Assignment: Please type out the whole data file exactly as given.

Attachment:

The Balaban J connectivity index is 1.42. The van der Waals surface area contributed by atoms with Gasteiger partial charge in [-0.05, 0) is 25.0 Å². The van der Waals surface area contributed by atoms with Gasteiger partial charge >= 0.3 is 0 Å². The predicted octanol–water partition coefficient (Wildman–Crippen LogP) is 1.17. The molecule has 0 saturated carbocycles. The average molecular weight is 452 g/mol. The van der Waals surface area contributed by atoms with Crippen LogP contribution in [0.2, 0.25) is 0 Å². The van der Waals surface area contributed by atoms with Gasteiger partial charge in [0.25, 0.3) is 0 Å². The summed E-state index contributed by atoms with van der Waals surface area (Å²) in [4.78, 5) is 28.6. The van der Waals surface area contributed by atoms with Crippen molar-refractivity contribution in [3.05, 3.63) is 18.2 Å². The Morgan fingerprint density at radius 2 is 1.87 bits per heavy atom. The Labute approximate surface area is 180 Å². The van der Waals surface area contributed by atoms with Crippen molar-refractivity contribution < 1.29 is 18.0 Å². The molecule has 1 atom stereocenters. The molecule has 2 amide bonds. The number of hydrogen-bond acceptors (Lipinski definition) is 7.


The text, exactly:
The Balaban J connectivity index is 1.42. The van der Waals surface area contributed by atoms with Gasteiger partial charge in [-0.05, 0) is 25.0 Å². The van der Waals surface area contributed by atoms with Gasteiger partial charge >= 0.3 is 0 Å². The predicted octanol–water partition coefficient (Wildman–Crippen LogP) is 1.17. The molecule has 0 saturated carbocycles. The average molecular weight is 452 g/mol. The van der Waals surface area contributed by atoms with Crippen LogP contribution in [0.2, 0.25) is 0 Å². The van der Waals surface area contributed by atoms with Gasteiger partial charge in [0.25, 0.3) is 0 Å². The summed E-state index contributed by atoms with van der Waals surface area (Å²) in [4.78, 5) is 28.6. The van der Waals surface area contributed by atoms with Crippen molar-refractivity contribution in [3.05, 3.63) is 18.2 Å². The Morgan fingerprint density at radius 2 is 1.87 bits per heavy atom. The Labute approximate surface area is 180 Å². The van der Waals surface area contributed by atoms with Crippen molar-refractivity contribution < 1.29 is 18.0 Å². The molecule has 1 atom stereocenters. The molecule has 2 amide bonds. The number of hydrogen-bond acceptors (Lipinski definition) is 7.